120 run in the rain in annual Milton Mayor’s Race

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MILTON, Ga. — The rain didn’t deter the 120 participants in the fourth annual Milton Mayor’s Run on Saturday, Feb. 23. In fact, the event’s participant numbers were about even with last year’s event despite the rainy weather, and included about 40 walk-up registrations that morning.

“[The weather] seemed to not put a dent in the event at all,” said Angela Thompson, special events coordinator for the City of Milton. “We still had as many racers as last year.”

The race began at 7:30 a.m., and started and finished at Kohl’s on the corner of Highway 9 and Deerfield Parkway. It included a 5K, 1K and tot trot.

Events like this are an important part of creating community for this town that’s only six years old.

“The Milton Mayor’s Run was started to get the community involved,” Thompson said.

The Rotary Club of Windward sent several members to pass out water at the halfway point of the 5K race and at the finish line.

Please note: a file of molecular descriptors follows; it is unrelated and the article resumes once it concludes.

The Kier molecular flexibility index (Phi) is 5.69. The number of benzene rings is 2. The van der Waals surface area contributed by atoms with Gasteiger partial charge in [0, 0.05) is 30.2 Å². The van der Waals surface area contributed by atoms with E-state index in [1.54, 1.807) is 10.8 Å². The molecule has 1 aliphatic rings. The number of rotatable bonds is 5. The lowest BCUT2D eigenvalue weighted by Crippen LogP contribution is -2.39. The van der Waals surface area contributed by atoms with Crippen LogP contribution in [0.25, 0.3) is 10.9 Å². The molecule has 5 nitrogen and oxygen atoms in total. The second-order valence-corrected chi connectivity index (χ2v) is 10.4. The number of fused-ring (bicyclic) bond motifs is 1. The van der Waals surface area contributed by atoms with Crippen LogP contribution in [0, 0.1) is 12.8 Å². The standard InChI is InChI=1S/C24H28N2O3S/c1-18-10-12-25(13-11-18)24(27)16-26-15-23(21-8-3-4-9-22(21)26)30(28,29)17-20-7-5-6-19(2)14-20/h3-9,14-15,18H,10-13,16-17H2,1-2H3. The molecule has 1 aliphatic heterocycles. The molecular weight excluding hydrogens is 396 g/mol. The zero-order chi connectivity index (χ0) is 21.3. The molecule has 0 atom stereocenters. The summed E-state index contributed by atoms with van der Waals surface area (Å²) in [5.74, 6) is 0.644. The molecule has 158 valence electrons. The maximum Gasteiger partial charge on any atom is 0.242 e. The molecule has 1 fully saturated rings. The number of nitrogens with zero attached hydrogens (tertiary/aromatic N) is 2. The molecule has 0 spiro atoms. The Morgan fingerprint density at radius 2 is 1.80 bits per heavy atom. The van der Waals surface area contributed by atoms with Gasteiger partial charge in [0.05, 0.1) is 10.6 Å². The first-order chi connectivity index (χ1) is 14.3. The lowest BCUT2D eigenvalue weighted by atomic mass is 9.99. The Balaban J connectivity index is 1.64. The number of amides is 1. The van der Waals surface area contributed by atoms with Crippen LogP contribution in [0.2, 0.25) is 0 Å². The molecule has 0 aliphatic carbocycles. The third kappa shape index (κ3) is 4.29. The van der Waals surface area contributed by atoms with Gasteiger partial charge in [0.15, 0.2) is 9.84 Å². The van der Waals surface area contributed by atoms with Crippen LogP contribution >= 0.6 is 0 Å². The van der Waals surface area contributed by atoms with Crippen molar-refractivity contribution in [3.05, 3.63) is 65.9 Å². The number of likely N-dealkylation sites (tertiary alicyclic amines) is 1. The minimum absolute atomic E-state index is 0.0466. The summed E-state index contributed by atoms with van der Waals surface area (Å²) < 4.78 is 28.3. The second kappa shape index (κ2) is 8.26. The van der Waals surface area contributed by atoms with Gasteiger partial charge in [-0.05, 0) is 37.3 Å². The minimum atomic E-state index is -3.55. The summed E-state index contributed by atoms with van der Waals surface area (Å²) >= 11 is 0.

“We’re all about community service,” said the club’s service chair Keith Heffron. “This is another way to get involved in the community.”

Proceeds from the race benefit the capital projects fund with the City of Milton Parks and Recreation Department, and specific projects are decided upon by the department’s advisory board.

For the first time this year the race was a Peachtree Road Race qualifier after a three-month wait to be considered.

“It’s a very big deal to be a Peachtree qualifier because the race just grows,” said Thompson.

The top three male and female finishers of each age group received awards. The first finisher overall was Milton resident Mitchell Foley, 22, who ran in high school, is a wrestler and now attends Georgia Tech. He runs about 10 races each year. He finished the 5K in 18:39 and may use his time to qualify for the Peachtree Road Race in Atlanta on July 4.

Milton Mayor Joe Lockwood was pleased with the turnout.

“What it really is is just part of what makes us a community,” he said. “What I’m excited about every year as it grows is just seeing the intangible. This is where you can tell that people are starting to get a sense of community.”